Join us this Sunday! In-Person 9:00am & 10:45am, Online 9:00am, 10:45am & 5:00pm

Join us this Sunday! In-Person 9:00am & 10:45am, Online 9:00am, 10:45am & 5:00pm

Join us at the next Sunday worship service:
9:00am & 10:45am,
Online 9:00am, 10:45am & 5:00pm

The Meaning of Courage

“Greater love has no one than this, that someone lay down his life for his friends.” – John 15:12.

James Cameron’s “Titanic” is an epic, action-packed romance set against the ill-fated maiden voyage of the R.M.S. Titanic; the pride and joy of the White Star Line which ultimately carried over 1,500 people to their death in the ice cold waters of the North Atlantic in the early hours of April 15, 1912. While this is not our movie this week, there is an example of “20 seconds of insane courage” you won’t see in the movie Titanic. That example is Jack Harper.

John Harper was aboard the Titanic when she set sail from Southampton, England, on her maiden voyage. An evangelist originally from Glasgow, Scotland, he was well known throughout the United Kingdom as a charismatic, passionate speaker who led many to Christ. In 1912, Reverend Harper received an invitation to speak at the Moody Church in Chicago. 

Some of the wealthiest people in the world were aboard. While many passengers spoke of business deals, acquisitions and material desires, John Harper was diligently sharing the love of Christ with others.

On the evening of April 14, John Harper put his daughter to bed and read his devotions as he did every night. At 11:40 pm, the Titanic struck an iceberg. The “unsinkable” ship was doomed. Chaos ensued. It all happened so fast. But John Harper’s response left an historic example of courage and faith. Harper awakened his daughter, picked her up and wrapped her in a blanket before carrying her up to the deck. There he kissed her good-bye and handed her to a crewman who put her into lifeboat 11. Harper knew he would never see his six year old daughter again.

Harper then gave his life jacket to a fellow passenger, ending any chance of his own survival. From a survivor we learn that he was calling out, “Women and children and unsaved people into the lifeboats.” So he understood that there was a more important thing than surviving that terrible disaster. He understood that there were those who were unprepared to face eternity. Survivors reported seeing him on the upper deck on his knees, surrounded by terrified passengers, praying for their salvation.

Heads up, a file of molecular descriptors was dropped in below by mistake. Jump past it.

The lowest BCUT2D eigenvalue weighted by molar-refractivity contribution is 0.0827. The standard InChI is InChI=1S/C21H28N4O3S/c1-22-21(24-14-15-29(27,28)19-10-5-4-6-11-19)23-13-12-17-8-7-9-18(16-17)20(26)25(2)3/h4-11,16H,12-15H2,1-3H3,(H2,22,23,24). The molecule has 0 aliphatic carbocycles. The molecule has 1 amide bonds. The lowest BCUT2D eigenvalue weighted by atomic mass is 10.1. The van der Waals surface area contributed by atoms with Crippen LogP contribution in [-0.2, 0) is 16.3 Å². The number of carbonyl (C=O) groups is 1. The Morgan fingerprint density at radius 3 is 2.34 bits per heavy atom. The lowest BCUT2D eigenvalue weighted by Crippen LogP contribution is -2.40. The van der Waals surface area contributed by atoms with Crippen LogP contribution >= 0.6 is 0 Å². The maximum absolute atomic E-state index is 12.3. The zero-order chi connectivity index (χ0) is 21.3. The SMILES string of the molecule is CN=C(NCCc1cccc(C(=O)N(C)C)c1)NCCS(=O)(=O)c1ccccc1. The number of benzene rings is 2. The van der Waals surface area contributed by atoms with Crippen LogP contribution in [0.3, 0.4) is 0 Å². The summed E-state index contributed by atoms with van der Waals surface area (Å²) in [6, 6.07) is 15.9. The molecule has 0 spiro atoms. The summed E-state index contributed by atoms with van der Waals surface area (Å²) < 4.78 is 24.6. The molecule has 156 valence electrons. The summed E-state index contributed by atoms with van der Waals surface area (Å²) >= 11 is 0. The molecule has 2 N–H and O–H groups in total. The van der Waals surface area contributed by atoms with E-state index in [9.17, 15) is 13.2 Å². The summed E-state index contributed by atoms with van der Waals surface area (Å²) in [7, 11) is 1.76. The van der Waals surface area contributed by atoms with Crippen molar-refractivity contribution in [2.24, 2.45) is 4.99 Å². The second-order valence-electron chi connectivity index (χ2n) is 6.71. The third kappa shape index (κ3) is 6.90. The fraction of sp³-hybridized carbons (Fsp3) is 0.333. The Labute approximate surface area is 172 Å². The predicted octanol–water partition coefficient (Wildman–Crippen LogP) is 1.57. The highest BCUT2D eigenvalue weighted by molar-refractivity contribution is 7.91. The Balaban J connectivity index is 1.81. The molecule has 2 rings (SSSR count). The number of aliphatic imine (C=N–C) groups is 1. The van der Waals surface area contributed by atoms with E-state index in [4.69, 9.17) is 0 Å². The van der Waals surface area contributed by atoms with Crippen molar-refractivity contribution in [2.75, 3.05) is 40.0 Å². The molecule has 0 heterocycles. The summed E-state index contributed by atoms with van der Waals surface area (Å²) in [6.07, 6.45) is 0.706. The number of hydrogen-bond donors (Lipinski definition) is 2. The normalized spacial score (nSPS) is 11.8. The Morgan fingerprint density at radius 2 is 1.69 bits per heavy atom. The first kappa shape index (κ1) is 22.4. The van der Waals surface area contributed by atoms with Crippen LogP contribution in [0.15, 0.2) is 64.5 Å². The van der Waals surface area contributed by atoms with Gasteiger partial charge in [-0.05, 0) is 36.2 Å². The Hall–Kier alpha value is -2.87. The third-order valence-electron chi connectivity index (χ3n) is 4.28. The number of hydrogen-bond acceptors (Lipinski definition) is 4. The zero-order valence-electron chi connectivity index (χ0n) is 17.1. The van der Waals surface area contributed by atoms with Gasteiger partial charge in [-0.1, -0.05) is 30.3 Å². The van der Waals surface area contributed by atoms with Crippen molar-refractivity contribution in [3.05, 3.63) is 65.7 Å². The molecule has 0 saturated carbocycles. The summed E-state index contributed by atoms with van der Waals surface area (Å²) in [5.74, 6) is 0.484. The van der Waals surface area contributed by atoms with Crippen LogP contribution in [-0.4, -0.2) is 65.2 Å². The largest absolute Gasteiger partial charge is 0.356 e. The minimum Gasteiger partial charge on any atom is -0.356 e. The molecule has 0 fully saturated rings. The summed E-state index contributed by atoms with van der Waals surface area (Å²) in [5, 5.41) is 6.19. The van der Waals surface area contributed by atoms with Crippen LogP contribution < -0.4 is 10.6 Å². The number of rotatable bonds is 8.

At 2:40 am, the Titanic disappeared beneath the North Atlantic. John Harper was fighting for his life in the icy water. He managed to find a piece of floating wreckage to hold onto. Quickly he swam to every person he could find, urging those about him to put their faith in Jesus Christ. John Harper was moving around as best he could, speaking to as many people as possible. His question was, “Are you saved?” then as rapidly as he could he explained the gospel.

Soon John Harper succumbed to the icy sea. But even in his last moment, this tireless man of undying faith continued his life pursuit of winning lost souls. This is an example of thousands of seconds of insane courage driven by a love of the Savior and his fellow man. 

The story of John Harper aboard the Titanic is told in the book, The Titanic’s Last Hero, published by Moody Adams.

Discussion Questions:

  1. What can rob us of 20 seconds of insane courage? 
  2. When something awful happens in your life, do you most commonly assume that the experience is primarily for your benefit or development?  Is your first question, “how is this struggle/hardship making me better/holier/deeper?”
  3. The John Harper story should be a reminder to care for all around us. Everyone matters to God. Everyone’s life has value.  Everyone you see is someone the Son of God felt was worth dying for. This should motivate us to care for the marginalized around us. Who in our life do we need to talk to?
  4. Pray and ask God to give us a heart and a passion for those who are far from the heart of God.